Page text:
November 2, 2022

Instant Gratification vs. the Pause: We Get What we Pay For.

“The cost of a thing is the amount of what I will call life which is required to be exchanged for it, immediately or in the long run.” ~ Henry David Thoreau
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I recently found myself in a conversation with a friend who was complaining about only being allowed to read two free Elephant Journal articles a week.

I, of course, began passionately detailing of all the benefits of becoming a paid subscriber to this independent, online magazine.

I reminded this person that she was obviously enjoying the time she spent reading her two articles a week, and that subscribing would give her unlimited access to all the entertaining, informative, and many times life-changing articles available.

I went on to explain that this low cost subscription also benefitted the many writers who contributed by offering valuable insights, advice, new ways of thinking, and heartfelt stories to enrich our lives.

This fee also paid the staff and operating expenses of Elephant Journal so that it could continue being of benefit to its readers.

Her reply was a simple but frustrated, “Well, I just can’t afford it right now.”

We are all repeating that phrase more often these days as our economy struggles and our budgets shrink with the increasing cost of everything.

At the same time, the line curving around the Starbucks drive-thru is still long and the Amazon shopping carts are still full.

This has me pondering how we make decisions on spending our hard-earned money. I am not talking about the struggle to juggle rent, food, and medications, and the painful decision of where to cut back on these essentials. That is a heartbreaking story of another kind.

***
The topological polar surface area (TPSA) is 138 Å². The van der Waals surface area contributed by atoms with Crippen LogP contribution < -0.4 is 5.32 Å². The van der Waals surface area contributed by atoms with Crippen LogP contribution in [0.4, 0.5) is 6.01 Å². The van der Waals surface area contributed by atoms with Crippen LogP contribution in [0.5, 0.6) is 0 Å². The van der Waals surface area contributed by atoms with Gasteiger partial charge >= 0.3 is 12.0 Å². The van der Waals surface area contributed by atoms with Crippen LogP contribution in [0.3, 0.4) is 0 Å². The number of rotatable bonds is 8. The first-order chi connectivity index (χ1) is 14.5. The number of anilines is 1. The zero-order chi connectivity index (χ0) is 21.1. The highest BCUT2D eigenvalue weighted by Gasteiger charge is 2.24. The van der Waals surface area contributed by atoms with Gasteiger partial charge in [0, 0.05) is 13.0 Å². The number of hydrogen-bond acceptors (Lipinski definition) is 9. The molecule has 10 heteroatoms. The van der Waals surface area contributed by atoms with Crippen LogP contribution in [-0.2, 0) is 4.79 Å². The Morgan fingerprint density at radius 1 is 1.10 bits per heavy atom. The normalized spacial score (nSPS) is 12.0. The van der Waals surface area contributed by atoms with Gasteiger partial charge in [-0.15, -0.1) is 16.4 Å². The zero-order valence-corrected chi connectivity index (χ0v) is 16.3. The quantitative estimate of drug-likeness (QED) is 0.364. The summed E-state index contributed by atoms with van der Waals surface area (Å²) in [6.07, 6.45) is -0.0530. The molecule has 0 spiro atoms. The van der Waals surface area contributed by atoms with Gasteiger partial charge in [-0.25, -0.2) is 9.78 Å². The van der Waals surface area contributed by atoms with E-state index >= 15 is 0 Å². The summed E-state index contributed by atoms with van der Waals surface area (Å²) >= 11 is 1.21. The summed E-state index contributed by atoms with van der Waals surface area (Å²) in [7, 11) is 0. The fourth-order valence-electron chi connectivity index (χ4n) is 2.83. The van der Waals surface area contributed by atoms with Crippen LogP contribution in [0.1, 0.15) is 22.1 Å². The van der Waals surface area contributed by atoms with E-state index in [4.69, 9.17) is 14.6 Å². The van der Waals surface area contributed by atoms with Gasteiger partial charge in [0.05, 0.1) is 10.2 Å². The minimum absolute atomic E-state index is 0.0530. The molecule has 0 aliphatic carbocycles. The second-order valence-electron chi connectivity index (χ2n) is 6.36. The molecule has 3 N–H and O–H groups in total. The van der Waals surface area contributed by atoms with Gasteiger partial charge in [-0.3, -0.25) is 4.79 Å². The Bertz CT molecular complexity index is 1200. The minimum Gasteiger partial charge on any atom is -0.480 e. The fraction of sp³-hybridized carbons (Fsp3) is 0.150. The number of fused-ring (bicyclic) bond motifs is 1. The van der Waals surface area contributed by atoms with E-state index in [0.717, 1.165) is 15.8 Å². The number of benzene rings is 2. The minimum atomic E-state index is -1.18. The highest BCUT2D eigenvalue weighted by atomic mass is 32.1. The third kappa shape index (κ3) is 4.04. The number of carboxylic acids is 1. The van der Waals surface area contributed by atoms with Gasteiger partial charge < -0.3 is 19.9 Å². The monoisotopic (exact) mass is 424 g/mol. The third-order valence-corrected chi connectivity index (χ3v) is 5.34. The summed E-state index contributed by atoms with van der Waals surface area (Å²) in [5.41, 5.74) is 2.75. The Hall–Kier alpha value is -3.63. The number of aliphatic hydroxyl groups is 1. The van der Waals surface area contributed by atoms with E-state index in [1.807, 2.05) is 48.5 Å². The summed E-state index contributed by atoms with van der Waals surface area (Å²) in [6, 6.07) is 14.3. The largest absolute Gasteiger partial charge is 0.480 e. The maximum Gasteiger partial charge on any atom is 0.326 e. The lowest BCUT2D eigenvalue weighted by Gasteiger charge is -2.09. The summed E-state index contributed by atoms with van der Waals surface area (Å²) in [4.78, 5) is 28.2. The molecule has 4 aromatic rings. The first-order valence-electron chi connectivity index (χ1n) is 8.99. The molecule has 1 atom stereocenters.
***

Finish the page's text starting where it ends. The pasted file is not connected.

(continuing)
I am talking about the small choices we make every day when spending our “extra” dollars when we have them and what we choose to spend them on.

I am guilty of the occasional Starbucks mocha latte and throwing an unnecessary new pair of sandals into my Amazon shopping cart. I am also becoming much more aware when I do these things.

Instead of instant gratification, I stop myself and give it some thought. Wouldn’t I rather put that money towards an Elephant writing class or the “live your best life” course from one of my favorite writers? Or maybe I could spend some time browsing in my local independent bookstore and buying that book a good friend recommended. I would get much more pleasure from the hours spent reading on my porch barefoot than the short-lived perk of drinking an $8 cup of coffee while wearing (probably) ill-fitting new shoes.

I want what I want and I want it now! But taking a pause to figure out what I really want just might be more beneficial to me. And as it turns out, taking a pause is free.

So here are some ways I’ve learned to take a pause before rushing to spend: 

1. Meditate. I know, I know! That is my answer to everything but, well, it really is the answer to everything.

2. Take a walk. Being in nature has a way of calming the mind, relaxing our need to be busy, and clearing our thoughts so that we can discover what is really important to us.

3. Read. I would bet some of my “extra” dollars that we all have books on our shelves or coffee tables that we have the best intentions of cracking open. Getting lost in a good story will definitely distract us from the itch to fill our online shopping carts.

4. Nap. This is definitely my favorite. There is no guilt in taking some time to do nothing. Climb in your hammock or stretch out on your comfy sofa, close your eyes, and surrender.

5. Spend time with a friend. Home brew a sweet smelling cup of your favorite herbal tea, sit across the table from your friend, and share life’s happenings. It is always comforting to realize we are not alone in our experiences.

I am breathing easier just thinking about taking one of these pauses today.

Afterwards, I’ll reassess my needs and wants. Maybe I will still buy the coffee—but maybe I’ll spend my money in ways that will enrich my life and be of benefit to myself and others.

No matter what I choose, I will get what I pay for.

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